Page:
Mechanistic aspects of electrocatalysis using metal oxide and sulphide electrode materials

Lead Research Organisation: University College London
Department Name: Chemistry

Abstract

Electrochemistry is now widely used to activate catalysts to perform a range of catalytic reactions, such as CO2 reduction. The two systems of interest in this project are copper and iron based oxide or sulphide catalysts. It has been shown that CO2, (although benign, but has significant effect on the climate change), can be activated to a more reactive state under electrochemical conditions using these catalysts. Whilst catalytic studies and many ex situ characterization methods have been employed to understand the nature of the catalyst, very little has been done to develop in situ methods to determine the nature of the catalyst under operating conditions, which is essential to determine the role of transient and steady state species responsible for catalytic reaction. This project will focus on developing in situ spectroscopic methods, in particular X-ray absorption spectroscopy (as it is element specific and does not require long-range order for structural study) and complementary infrared spectroscopy (which focuses on the vibrational modes of the reactants) to determine precisely the electronic and geometric state of the catalysts and reactants during reaction. The two systems we will use as exemplar for the study will be copper oxides and iron sulphides. Whilst there are research papers in this area, to our knowledge very little is known about the nature of metal centre (oxidation state, coordination) under reaction conditions. For example, both copper metal particles along with their oxides and Cu2O are the active phases present in the catalyst. Similarly, disordered (amorphous) FeS is proposed as active phase, but very little structural evidence is available in the literature.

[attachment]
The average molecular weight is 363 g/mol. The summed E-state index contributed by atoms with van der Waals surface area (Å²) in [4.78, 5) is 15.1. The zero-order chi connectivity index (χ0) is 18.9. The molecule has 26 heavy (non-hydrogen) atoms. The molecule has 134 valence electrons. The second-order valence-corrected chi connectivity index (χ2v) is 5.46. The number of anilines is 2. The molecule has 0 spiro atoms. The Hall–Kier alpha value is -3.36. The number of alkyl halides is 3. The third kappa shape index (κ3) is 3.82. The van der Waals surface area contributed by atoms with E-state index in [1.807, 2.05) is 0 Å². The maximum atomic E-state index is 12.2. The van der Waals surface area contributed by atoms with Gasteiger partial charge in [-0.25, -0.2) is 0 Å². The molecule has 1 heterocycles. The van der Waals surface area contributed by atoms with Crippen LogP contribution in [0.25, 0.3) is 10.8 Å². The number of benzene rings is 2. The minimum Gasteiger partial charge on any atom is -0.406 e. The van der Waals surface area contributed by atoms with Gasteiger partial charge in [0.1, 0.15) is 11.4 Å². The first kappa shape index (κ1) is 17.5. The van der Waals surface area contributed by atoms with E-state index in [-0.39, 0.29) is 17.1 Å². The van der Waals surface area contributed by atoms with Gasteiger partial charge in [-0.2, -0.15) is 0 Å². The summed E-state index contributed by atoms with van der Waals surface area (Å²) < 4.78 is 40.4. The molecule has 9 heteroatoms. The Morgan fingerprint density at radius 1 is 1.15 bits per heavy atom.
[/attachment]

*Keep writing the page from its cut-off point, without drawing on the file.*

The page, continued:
Therefore, the aim of this project is to develop in situ methods to understand the reacting and reactive state of copper and iron during electrochemical CO2 reduction, using X-ray absorption spectroscopy. Along with this in situ infra-red techniques will be used to monitor adsorbed reactants, intermediate and products at the electrode. The outcome will be a thorough understanding of the mechanism of catalysis of this important reaction.

Publications

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Studentship Projects

Project Reference Relationship Related To Start End Student Name
EP/R513143/1 01/10/2018 30/09/2023
2088628 Studentship EP/R513143/1 24/09/2018 22/12/2021 James Thomas Hutton